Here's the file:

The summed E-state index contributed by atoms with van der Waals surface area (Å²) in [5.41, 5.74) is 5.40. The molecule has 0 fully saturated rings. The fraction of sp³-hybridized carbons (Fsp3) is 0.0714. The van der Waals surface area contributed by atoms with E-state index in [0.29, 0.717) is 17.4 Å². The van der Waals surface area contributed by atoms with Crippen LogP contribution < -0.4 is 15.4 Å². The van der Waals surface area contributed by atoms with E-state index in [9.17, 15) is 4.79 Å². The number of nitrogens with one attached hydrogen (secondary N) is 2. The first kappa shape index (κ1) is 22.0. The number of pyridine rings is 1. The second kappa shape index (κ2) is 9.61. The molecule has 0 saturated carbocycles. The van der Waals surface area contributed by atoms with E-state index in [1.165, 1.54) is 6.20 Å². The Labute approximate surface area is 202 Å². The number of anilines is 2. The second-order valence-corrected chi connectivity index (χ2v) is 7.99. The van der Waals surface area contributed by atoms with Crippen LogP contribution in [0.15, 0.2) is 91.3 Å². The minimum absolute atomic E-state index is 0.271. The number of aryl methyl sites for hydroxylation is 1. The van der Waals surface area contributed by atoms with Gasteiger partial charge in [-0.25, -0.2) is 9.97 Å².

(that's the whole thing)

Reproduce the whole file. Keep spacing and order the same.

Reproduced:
The summed E-state index contributed by atoms with van der Waals surface area (Å²) in [5.41, 5.74) is 5.40. The molecule has 0 fully saturated rings. The fraction of sp³-hybridized carbons (Fsp3) is 0.0714. The van der Waals surface area contributed by atoms with E-state index in [0.29, 0.717) is 17.4 Å². The van der Waals surface area contributed by atoms with Crippen LogP contribution < -0.4 is 15.4 Å². The van der Waals surface area contributed by atoms with E-state index in [9.17, 15) is 4.79 Å². The number of nitrogens with one attached hydrogen (secondary N) is 2. The first kappa shape index (κ1) is 22.0. The number of pyridine rings is 1. The second kappa shape index (κ2) is 9.61. The molecule has 0 saturated carbocycles. The van der Waals surface area contributed by atoms with E-state index in [1.165, 1.54) is 6.20 Å². The Labute approximate surface area is 202 Å². The number of anilines is 2. The second-order valence-corrected chi connectivity index (χ2v) is 7.99. The van der Waals surface area contributed by atoms with Crippen LogP contribution in [0.15, 0.2) is 91.3 Å². The minimum absolute atomic E-state index is 0.271. The number of aryl methyl sites for hydroxylation is 1. The van der Waals surface area contributed by atoms with Gasteiger partial charge in [-0.25, -0.2) is 9.97 Å².